Status epilepticus and wide-complex tachycardia secondary to diphenhydramine overdose

David H. Jang, Alex F. Manini, Nathan S. Trueger, Danny Duque, Nestor B. Nestor, Lewis S. Nelson, Robert S. Hoffman

Research output: Contribution to journalArticlepeer-review

28 Scopus citations

Abstract

Objective.Diphenhydramine is an H1 histamine antagonist that is commonly used for allergic reactions, colds and cough, and as a sleep aid. In addition to anticholinergic and antihistaminergic effects, sodium channel blockade becomes evident following diphenhydramine overdose. While seizures may occur following overdose of a diphenhydramine, status epilepticus is distinctly uncommon. We report a case with both status epilepticus and wide-complex dysrhythmias following an intentional diphenhydramine overdose. Case report.A 36-year-old woman with a medical history of hypothyroidism on levothyroxine was brought to the emergency department with active seizures by emergency medical services after what was later determined to be a diphenhydramine overdose. One hour after an argument with her husband he found her lethargic in a locked room. Initial vital signs were: blood pressure, 90/55mmHg; heart rate, 160 beats/min; respiratory rate 18 breaths/min; room air oxygen saturation, 99%; temperature, 99.8°F; rapid point-of-care glucose, 130mg/dL. The generalized seizures continued for duration of 30min, despite the intravenous administration of 8mg of lorazepam. The patient underwent endotracheal intubation and a propofol infusion terminated her seizures. An electrocardiogram after the status was terminated which revealed a wide-complex tachycardia with QRS duration of 127ms. The QRS narrowed after 200mEq of intravenous sodium bicarbonate was administrated. The patient was neurologically intact upon extubation on hospital day 2. The serum diphenhydramine concentration drawn on arrival to the ED was 1200ng/mL (9120ng/mL); a tricyclic screen was negative. Discussion.While seizures and sodium channel blockade are recognized complications of diphenhydramine toxicity, reported cases of status epilepticus from diphenhydramine overdose are rare. Elements of the patient's presentation were similar to a tricyclic overdose and management required aggressive control of her seizures, sodium bicarbonate therapy, and recognizing that physostigmine was contraindicated due to wide complex tachycardia. Conclusions.Diphenhydramine overdose may cause status epilepticus and wide-complex tachycardia. Management should focus on antidotal therapy with sodium bicarbonate and supportive neurological management with appropriate anticonvulsants and airway protection if clinically indicated.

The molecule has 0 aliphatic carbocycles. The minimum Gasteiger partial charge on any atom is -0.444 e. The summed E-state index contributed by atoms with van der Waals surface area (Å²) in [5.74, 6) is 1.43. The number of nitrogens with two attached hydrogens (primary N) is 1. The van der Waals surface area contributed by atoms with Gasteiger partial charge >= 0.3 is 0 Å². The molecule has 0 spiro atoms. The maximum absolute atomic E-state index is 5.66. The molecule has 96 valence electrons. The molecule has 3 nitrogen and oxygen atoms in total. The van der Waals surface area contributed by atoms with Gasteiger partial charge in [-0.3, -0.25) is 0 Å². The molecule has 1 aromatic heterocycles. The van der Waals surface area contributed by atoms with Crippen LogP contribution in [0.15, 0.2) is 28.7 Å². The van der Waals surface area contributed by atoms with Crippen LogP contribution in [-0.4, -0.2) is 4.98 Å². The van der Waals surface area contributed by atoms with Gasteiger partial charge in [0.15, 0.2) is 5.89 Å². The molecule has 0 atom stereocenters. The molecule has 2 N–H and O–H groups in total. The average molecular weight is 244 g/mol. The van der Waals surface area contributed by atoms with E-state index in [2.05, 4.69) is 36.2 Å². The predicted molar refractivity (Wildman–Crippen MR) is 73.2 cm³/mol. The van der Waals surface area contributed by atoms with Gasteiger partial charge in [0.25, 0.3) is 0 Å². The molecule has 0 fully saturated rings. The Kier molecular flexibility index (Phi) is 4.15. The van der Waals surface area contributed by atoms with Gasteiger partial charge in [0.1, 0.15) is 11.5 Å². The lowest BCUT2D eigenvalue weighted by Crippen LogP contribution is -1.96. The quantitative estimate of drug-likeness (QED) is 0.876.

Original languageEnglish (US)
Pages (from-to)945-948
Number of pages4
JournalClinical Toxicology
Volume48
Issue number9
DOIs
StatePublished - Nov 1 2010

Keywords

  • CNS/psychological
  • Heart
  • Other

ASJC Scopus subject areas

  • Toxicology

Fingerprint Dive into the research topics of 'Status epilepticus and wide-complex tachycardia secondary to diphenhydramine overdose'. Together they form a unique fingerprint.

Cite this